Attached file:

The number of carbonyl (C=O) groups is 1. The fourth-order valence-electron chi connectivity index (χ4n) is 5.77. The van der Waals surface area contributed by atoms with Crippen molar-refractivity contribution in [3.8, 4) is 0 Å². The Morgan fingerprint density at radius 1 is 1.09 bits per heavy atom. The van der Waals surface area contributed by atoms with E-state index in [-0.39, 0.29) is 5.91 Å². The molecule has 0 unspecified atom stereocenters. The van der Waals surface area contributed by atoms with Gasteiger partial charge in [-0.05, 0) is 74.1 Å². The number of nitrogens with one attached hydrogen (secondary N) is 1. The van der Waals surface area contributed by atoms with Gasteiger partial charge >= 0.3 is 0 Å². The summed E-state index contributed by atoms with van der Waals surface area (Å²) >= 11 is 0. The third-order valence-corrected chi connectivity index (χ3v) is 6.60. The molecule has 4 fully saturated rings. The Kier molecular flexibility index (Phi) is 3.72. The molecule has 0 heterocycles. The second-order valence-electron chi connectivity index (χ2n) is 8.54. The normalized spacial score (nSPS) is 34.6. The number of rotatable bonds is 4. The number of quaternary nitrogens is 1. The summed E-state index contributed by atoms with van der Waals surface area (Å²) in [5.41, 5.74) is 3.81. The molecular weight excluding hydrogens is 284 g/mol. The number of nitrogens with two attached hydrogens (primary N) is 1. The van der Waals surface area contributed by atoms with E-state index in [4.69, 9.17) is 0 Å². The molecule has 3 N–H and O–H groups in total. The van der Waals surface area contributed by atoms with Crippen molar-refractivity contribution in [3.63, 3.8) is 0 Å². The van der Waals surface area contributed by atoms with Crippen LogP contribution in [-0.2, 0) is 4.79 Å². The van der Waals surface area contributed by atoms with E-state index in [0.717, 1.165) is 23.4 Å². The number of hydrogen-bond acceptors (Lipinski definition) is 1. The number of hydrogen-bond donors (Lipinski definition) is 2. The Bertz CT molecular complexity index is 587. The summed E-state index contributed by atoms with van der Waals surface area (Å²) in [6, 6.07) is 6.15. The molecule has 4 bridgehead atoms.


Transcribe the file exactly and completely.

The number of carbonyl (C=O) groups is 1. The fourth-order valence-electron chi connectivity index (χ4n) is 5.77. The van der Waals surface area contributed by atoms with Crippen molar-refractivity contribution in [3.8, 4) is 0 Å². The Morgan fingerprint density at radius 1 is 1.09 bits per heavy atom. The van der Waals surface area contributed by atoms with E-state index in [-0.39, 0.29) is 5.91 Å². The molecule has 0 unspecified atom stereocenters. The van der Waals surface area contributed by atoms with Gasteiger partial charge in [-0.05, 0) is 74.1 Å². The number of nitrogens with one attached hydrogen (secondary N) is 1. The van der Waals surface area contributed by atoms with Gasteiger partial charge >= 0.3 is 0 Å². The summed E-state index contributed by atoms with van der Waals surface area (Å²) >= 11 is 0. The third-order valence-corrected chi connectivity index (χ3v) is 6.60. The molecule has 4 fully saturated rings. The Kier molecular flexibility index (Phi) is 3.72. The molecule has 0 heterocycles. The second-order valence-electron chi connectivity index (χ2n) is 8.54. The normalized spacial score (nSPS) is 34.6. The number of rotatable bonds is 4. The number of quaternary nitrogens is 1. The summed E-state index contributed by atoms with van der Waals surface area (Å²) in [5.41, 5.74) is 3.81. The molecular weight excluding hydrogens is 284 g/mol. The number of nitrogens with two attached hydrogens (primary N) is 1. The van der Waals surface area contributed by atoms with E-state index in [4.69, 9.17) is 0 Å². The molecule has 3 N–H and O–H groups in total. The van der Waals surface area contributed by atoms with Crippen molar-refractivity contribution in [3.63, 3.8) is 0 Å². The van der Waals surface area contributed by atoms with Crippen LogP contribution in [-0.2, 0) is 4.79 Å². The van der Waals surface area contributed by atoms with E-state index in [0.717, 1.165) is 23.4 Å². The number of hydrogen-bond acceptors (Lipinski definition) is 1. The number of hydrogen-bond donors (Lipinski definition) is 2. The Bertz CT molecular complexity index is 587. The summed E-state index contributed by atoms with van der Waals surface area (Å²) in [6, 6.07) is 6.15. The molecule has 4 bridgehead atoms.